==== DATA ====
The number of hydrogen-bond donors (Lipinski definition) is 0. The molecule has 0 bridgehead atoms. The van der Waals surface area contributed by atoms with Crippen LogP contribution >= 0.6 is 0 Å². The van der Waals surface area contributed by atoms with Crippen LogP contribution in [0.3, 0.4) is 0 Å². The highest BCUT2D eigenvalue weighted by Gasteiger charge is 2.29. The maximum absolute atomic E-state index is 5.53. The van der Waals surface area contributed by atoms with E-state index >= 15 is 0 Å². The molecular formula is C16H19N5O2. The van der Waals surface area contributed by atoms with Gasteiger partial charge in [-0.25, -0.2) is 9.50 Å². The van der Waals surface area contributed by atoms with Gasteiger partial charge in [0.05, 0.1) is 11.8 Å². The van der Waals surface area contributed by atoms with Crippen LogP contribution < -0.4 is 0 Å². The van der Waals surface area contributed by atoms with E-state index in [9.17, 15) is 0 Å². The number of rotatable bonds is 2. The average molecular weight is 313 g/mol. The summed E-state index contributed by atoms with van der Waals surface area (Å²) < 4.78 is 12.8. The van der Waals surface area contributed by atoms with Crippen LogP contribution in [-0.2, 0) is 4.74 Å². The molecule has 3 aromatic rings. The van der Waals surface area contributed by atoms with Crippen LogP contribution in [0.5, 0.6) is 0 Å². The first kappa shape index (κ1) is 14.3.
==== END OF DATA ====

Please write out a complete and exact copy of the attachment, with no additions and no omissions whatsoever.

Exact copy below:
The number of hydrogen-bond donors (Lipinski definition) is 0. The molecule has 0 bridgehead atoms. The van der Waals surface area contributed by atoms with Crippen LogP contribution >= 0.6 is 0 Å². The van der Waals surface area contributed by atoms with Crippen LogP contribution in [0.3, 0.4) is 0 Å². The highest BCUT2D eigenvalue weighted by Gasteiger charge is 2.29. The maximum absolute atomic E-state index is 5.53. The van der Waals surface area contributed by atoms with E-state index >= 15 is 0 Å². The molecular formula is C16H19N5O2. The van der Waals surface area contributed by atoms with Gasteiger partial charge in [-0.25, -0.2) is 9.50 Å². The van der Waals surface area contributed by atoms with Gasteiger partial charge in [0.05, 0.1) is 11.8 Å². The van der Waals surface area contributed by atoms with Crippen LogP contribution < -0.4 is 0 Å². The van der Waals surface area contributed by atoms with E-state index in [9.17, 15) is 0 Å². The number of rotatable bonds is 2. The average molecular weight is 313 g/mol. The summed E-state index contributed by atoms with van der Waals surface area (Å²) < 4.78 is 12.8. The van der Waals surface area contributed by atoms with Crippen LogP contribution in [-0.2, 0) is 4.74 Å². The molecule has 3 aromatic rings. The van der Waals surface area contributed by atoms with Crippen LogP contribution in [0.5, 0.6) is 0 Å². The first kappa shape index (κ1) is 14.3.